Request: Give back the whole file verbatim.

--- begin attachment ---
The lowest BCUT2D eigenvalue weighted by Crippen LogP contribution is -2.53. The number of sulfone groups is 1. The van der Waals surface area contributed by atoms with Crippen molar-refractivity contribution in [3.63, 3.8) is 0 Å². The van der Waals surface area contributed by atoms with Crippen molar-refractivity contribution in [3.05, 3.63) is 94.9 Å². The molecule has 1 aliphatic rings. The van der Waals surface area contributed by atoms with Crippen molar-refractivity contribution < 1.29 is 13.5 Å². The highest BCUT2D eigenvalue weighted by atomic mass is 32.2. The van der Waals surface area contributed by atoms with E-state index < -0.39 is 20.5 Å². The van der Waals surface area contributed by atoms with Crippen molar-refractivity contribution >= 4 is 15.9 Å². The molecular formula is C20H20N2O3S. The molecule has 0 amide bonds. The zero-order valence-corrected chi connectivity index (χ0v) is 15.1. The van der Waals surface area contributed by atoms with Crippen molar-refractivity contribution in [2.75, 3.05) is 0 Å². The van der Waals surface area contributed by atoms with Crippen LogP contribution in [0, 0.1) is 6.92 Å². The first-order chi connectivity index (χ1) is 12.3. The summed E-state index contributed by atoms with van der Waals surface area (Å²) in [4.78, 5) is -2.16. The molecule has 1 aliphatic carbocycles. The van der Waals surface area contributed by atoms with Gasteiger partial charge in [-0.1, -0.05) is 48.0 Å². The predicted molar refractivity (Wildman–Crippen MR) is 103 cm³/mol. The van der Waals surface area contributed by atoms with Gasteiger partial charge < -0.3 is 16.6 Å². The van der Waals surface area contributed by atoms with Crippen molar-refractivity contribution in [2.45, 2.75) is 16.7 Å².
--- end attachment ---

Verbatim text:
The lowest BCUT2D eigenvalue weighted by Crippen LogP contribution is -2.53. The number of sulfone groups is 1. The van der Waals surface area contributed by atoms with Crippen molar-refractivity contribution in [3.63, 3.8) is 0 Å². The van der Waals surface area contributed by atoms with Crippen molar-refractivity contribution in [3.05, 3.63) is 94.9 Å². The molecule has 1 aliphatic rings. The van der Waals surface area contributed by atoms with Crippen molar-refractivity contribution < 1.29 is 13.5 Å². The highest BCUT2D eigenvalue weighted by atomic mass is 32.2. The van der Waals surface area contributed by atoms with E-state index < -0.39 is 20.5 Å². The van der Waals surface area contributed by atoms with Crippen molar-refractivity contribution >= 4 is 15.9 Å². The molecular formula is C20H20N2O3S. The molecule has 0 amide bonds. The zero-order valence-corrected chi connectivity index (χ0v) is 15.1. The van der Waals surface area contributed by atoms with Crippen molar-refractivity contribution in [2.75, 3.05) is 0 Å². The van der Waals surface area contributed by atoms with Crippen LogP contribution in [0, 0.1) is 6.92 Å². The first-order chi connectivity index (χ1) is 12.3. The summed E-state index contributed by atoms with van der Waals surface area (Å²) in [4.78, 5) is -2.16. The molecule has 1 aliphatic carbocycles. The van der Waals surface area contributed by atoms with Gasteiger partial charge in [-0.1, -0.05) is 48.0 Å². The predicted molar refractivity (Wildman–Crippen MR) is 103 cm³/mol. The van der Waals surface area contributed by atoms with Gasteiger partial charge < -0.3 is 16.6 Å². The van der Waals surface area contributed by atoms with Crippen molar-refractivity contribution in [2.45, 2.75) is 16.7 Å².